Darvish, big inning propel Rangers to rare win

ARLINGTON, Texas – The Texas Rangers certainly didn’t look like a team that was 23 games under .500 Monday night in their series opener against the New York Yankees.

Their ace was doing ace-like things, as Yu Darvish struck out eight and punctuated his night with a fist pump following a strikeout of Brian McCann to end the seventh inning. The offense was able to string together the big inning, with five-consecutive batters reaching in a four-run fifth in which the Rangers erased a 2-0 deficit.

And Texas actually delivered a home win in front of the biggest home crowd since May 10 (44,508), as its 4-2 victory was just the 20th win all season at Globe Life Park for the Rangers. That’s the lowest home win total in baseball.

Whether Monday’s win can provide any spark for a Texas team looking for any signs of life for the next two months remains to be seen. But at least it’s a start.

"Every win counts at this point," catcher Chris Gimenez said. "I know that’s kind of cliche to say. Every win obviously counts, but I think at this point it’s by all means one game at a time. We’re looking for stuff to build off of. We have played a lot better the second half. I know our record doesn’t exactly show it, but we’ve had some tough luck. If we can just continue to keep put innings like that together, we’ll be alright."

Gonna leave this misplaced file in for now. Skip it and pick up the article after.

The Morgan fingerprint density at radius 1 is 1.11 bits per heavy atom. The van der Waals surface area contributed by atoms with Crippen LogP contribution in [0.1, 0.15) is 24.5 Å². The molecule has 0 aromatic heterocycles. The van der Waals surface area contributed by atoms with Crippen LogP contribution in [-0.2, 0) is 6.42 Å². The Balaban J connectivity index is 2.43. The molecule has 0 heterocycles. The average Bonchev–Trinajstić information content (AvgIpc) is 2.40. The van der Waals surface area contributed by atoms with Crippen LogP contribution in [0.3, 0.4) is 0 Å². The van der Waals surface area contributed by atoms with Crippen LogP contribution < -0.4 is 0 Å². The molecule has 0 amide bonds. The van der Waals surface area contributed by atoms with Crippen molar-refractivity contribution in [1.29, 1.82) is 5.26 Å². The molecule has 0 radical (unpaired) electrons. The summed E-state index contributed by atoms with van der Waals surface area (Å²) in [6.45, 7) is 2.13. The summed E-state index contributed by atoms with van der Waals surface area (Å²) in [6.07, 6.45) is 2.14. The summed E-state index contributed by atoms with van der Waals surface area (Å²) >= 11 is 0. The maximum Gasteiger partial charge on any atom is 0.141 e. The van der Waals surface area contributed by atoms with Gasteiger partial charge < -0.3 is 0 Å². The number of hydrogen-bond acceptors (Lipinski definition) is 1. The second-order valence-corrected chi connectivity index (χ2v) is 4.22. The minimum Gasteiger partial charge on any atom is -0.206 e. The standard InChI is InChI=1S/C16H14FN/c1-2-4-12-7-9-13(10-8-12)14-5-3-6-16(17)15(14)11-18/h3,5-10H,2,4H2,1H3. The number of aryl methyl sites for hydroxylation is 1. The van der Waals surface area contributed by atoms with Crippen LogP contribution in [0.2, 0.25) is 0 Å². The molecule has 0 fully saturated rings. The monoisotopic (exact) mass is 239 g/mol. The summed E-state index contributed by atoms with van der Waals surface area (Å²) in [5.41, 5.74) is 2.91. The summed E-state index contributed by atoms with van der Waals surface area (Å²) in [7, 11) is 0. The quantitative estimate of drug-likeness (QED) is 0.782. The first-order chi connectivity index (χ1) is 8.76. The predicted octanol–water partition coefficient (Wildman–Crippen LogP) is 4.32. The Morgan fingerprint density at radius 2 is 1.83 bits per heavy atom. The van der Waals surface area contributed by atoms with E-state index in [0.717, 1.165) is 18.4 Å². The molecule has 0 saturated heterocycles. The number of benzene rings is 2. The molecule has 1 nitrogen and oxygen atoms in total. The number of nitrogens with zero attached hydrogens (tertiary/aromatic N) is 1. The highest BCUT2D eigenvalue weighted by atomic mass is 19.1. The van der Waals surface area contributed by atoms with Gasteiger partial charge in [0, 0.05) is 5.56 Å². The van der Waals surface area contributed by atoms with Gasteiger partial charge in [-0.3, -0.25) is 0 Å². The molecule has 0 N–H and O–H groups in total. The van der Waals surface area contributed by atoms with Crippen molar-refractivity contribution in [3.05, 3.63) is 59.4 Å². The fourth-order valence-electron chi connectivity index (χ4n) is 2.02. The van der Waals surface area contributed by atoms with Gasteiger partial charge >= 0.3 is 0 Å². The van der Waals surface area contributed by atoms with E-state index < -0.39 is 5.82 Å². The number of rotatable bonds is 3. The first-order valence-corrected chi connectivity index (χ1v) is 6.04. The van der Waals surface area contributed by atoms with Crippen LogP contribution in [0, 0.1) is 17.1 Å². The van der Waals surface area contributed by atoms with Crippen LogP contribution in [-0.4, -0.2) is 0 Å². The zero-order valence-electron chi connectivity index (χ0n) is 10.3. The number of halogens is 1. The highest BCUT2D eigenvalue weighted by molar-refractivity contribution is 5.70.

And while Darvish has been a constant, a big inning from the offense has been rare. The four-run fifth was the first inning of at least four runs for the Rangers since July 5. It all started with two outs and it was capped by a two-run single to center by J.P. Arencibia, who is batting just .152 but has nine RBI since the All-Star break.

"It was clutch for all of us," Texas manager Ron Washington said. "We needed it. We’ve been trying to get some RBIs for a long time. Elvis (Andrus) got us a big one to get us back within one run. Beltre hits a double down the line. Rios got on the back and Arencibia delivered."

The Rangers were down 2-0 heading into the bottom of the fifth because Darvish couldn’t find a way to get Brett Gardner out. Gardner had the game-winning homer in Darvish’s last start in the rain-shortened game at New York. He homered off Darvish in the third inning Monday and then made it a 2-0 game with another homer in the fifth inning.

Darvish allowed nine hits in his seven innings, with two coming to Gardner and Derek Jeter accounting for six of them. The other seven Yankees were a combined 3 for 22 against Darvish, who reached double figures in wins for the third-consecutive year.

And while Darvish joked that he blamed Gardner’s parents for making such a great hitter after the game, he was all business during it. That was never more apparent than in the seventh inning. Back-to-back singles and a stolen base put Yankees at second and third with two outs.

Darvish though escaped trouble by striking out McCann with his 108th and final pitch of the night and followed that with a rare show of emotion.

Darvish downplayed it.

"I’m just glad they didn’t tie the game," said Darvish, who struck out eight and walked just one. "It was late in the game and it was a close game and it got close to a win. I just think I showed emotions because of that."